I’m feeling much more rested today than the last few days. I must finally be shrugging off that Pacific jet lag.
I also brought something else back from North Korea with me because I didn’t bundle up enough one of the nights that they took everyone out to see fireworks. That was a cold, cold night and I was wishing that I had brought my jacket with me.
On top of that, the next hammer came from something we ate. I heard back from another friend that traveled that they had gotten what everyone else did digestive-wise. Stomach feels much, much better today, though. The sight of solid food doesn’t turn it over quite as much as it did before.
But Jimbo Baby McGibbits never had to worry about sour stomach while traveling into highly secretive nations to do what he needed to do for country, pride, and a new endorsement. No sir. Hot off the rotor blades of the last game, the sequel packs in more toys, mission variety, and slightly tweaked graphics to help players everywhere get another shot at saving the Free World (TM) from the Mad Leader.
The Infiltrator games were put out by Mindscape and can be considered part of the “stealth” family tree, or at least a cousin from the “covert ops” part, both of which are straddled by games such as Hideo Kojima’s Metal Gear Solid series. Before those came along, however, Infiltrator tried to do the same thing in the eighties. The sequel, out in ’87 for the Apple, featured more of the same built on a whole new batch of solo missions.
The game was set up in two major parts – the helicopter “sim” and the main part that consisted of an isometric map with indoor, side-view rooms arranged in a sort of maze.
Flying a chopper required you to set the coordinates in the dash and then just fly in that direction. It wasn’t so much flying as it was punching in digits, making the helicopter go up, flying forward, and watching the limited scenery go by. If you were challenged by another pilot, you had to guess their affiliation based on their name and pick the right name to respond with (Overlord for bad guys, as an example). If you failed, you had to fight them off using an extremely rough arcade sim that felt mostly like guesswork.
Once you got to the enemy hideout, the real fun began. Roaming guards may challenge you for your papers as you poked through rooms to fulfill mission objectives such as recovering secret documents. Suspicious ones had to be put down with a handy spurt of sleeping gas which was limited in supply.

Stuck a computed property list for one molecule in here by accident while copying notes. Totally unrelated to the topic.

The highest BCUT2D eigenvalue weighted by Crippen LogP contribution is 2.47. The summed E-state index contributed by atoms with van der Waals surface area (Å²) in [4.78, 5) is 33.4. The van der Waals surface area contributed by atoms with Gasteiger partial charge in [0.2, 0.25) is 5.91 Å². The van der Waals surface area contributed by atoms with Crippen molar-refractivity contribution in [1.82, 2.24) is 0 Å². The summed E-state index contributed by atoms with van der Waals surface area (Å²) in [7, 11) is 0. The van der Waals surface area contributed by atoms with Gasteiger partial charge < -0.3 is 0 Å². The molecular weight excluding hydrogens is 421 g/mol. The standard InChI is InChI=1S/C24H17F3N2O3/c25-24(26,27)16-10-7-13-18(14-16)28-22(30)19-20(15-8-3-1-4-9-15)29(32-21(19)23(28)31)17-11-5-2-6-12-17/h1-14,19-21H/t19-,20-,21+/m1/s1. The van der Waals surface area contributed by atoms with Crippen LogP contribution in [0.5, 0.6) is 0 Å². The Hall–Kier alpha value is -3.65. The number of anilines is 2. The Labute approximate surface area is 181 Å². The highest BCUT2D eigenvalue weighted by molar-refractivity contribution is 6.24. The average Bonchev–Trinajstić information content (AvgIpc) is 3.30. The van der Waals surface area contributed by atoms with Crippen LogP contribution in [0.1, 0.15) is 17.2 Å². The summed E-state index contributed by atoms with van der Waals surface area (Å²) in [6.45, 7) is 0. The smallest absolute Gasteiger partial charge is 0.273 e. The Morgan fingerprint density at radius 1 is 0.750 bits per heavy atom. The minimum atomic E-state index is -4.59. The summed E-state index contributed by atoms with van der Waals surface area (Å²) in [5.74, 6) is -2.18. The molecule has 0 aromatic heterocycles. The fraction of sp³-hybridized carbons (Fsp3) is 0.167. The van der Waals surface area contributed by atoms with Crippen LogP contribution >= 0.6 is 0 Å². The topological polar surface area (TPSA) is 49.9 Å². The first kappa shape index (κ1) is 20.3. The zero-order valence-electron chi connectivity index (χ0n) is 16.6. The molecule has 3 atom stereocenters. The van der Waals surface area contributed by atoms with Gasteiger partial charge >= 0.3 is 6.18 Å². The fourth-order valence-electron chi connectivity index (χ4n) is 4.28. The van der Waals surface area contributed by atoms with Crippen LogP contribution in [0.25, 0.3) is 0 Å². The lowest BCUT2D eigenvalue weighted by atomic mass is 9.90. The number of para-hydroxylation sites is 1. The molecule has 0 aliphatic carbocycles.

Missions were also timed and even with an automap that indicated important rooms, it wasn’t unusual to keep restarting the game to figure things out. In Infiltrator II, new objectives could require you to revisit certain areas or find radiation suits to protect you as you defused the Mad Leader’s arsenal of death. But the game also also featured a few neat things such as being able to deactivate alarms if you had the key or donning a new uniform to fool the guards and keep them from asking you for your papers.
There were only three big missions, but the huge bases and the lack of any save feature while in them meant that failure put you back at the beginning. These were tough games, no thanks to the awkward and horrible performance of the helicopter part of the sim. Still, on an Apple, it was an amazingly fun game despite its shortcomings.
Humor was also a big part of the game. At least within its documentation, something started with the first Infiltrator, which cast the hero as someone who might have come from the same hospital that Buckaroo Banzai did. Jimbo Baby McGibbits, when he’s not performing brain surgery or showing off his bullet-proof jeans, is the Infiltrator straight from the eighties though we never really see who he is…just get a whiff of his personality from the praise the manual lavishes.
Surviving the chopper part was the worst. I hated that section of the game, but there was no way around it to get to the much more entertaining covert stuff at the enemy base. Yet this was as close to a “Bond” like game that there was out there, even with its tongue-in-cheek comedy. Exploring each base, searching through everything in the hopes of weedling out the secrets of a Mad Leader (who looked like he was wearing a black lucha libre mask), and making a quick getaway never got old. Also, took a lot of hours to figure out everything. Remember, there were no saves. You either played through your chosen mission, or you started from the beginning.
The ad below is largely similar to the first one, though the grey border is new (the old box was all black with “Infiltrator” painted as a red neon bulb). Chris Gray, the game’s designer, also had the good fortune to have his name on the box. Even back in the eighties, recognition for individual designers on a box cover was still something of a rarity. The two screenshots show off the major modes of the game from the cockpit on the left to the inside view of one of the rooms in a base on the right. A decent covert ops ancestor.